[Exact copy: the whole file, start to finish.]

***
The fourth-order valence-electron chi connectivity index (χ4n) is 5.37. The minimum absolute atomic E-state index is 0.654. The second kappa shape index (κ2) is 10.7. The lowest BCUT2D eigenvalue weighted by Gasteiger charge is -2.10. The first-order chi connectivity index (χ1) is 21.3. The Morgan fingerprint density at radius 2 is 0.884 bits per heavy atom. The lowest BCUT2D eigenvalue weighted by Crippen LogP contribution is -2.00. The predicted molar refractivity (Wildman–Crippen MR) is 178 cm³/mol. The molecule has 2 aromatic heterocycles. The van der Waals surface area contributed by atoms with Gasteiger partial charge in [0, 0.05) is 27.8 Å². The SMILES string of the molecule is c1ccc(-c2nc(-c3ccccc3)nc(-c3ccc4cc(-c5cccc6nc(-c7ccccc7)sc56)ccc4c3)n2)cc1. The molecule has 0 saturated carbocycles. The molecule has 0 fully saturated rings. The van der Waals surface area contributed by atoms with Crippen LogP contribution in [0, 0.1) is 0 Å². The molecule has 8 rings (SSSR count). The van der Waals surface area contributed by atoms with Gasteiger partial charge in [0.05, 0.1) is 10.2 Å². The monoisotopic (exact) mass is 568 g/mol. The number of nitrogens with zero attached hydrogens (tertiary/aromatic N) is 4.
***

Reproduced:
The fourth-order valence-electron chi connectivity index (χ4n) is 5.37. The minimum absolute atomic E-state index is 0.654. The second kappa shape index (κ2) is 10.7. The lowest BCUT2D eigenvalue weighted by Gasteiger charge is -2.10. The first-order chi connectivity index (χ1) is 21.3. The Morgan fingerprint density at radius 2 is 0.884 bits per heavy atom. The lowest BCUT2D eigenvalue weighted by Crippen LogP contribution is -2.00. The predicted molar refractivity (Wildman–Crippen MR) is 178 cm³/mol. The molecule has 2 aromatic heterocycles. The van der Waals surface area contributed by atoms with Gasteiger partial charge in [0, 0.05) is 27.8 Å². The SMILES string of the molecule is c1ccc(-c2nc(-c3ccccc3)nc(-c3ccc4cc(-c5cccc6nc(-c7ccccc7)sc56)ccc4c3)n2)cc1. The molecule has 0 saturated carbocycles. The molecule has 0 fully saturated rings. The van der Waals surface area contributed by atoms with Crippen LogP contribution in [0, 0.1) is 0 Å². The molecule has 8 rings (SSSR count). The van der Waals surface area contributed by atoms with Gasteiger partial charge in [0.05, 0.1) is 10.2 Å². The monoisotopic (exact) mass is 568 g/mol. The number of nitrogens with zero attached hydrogens (tertiary/aromatic N) is 4.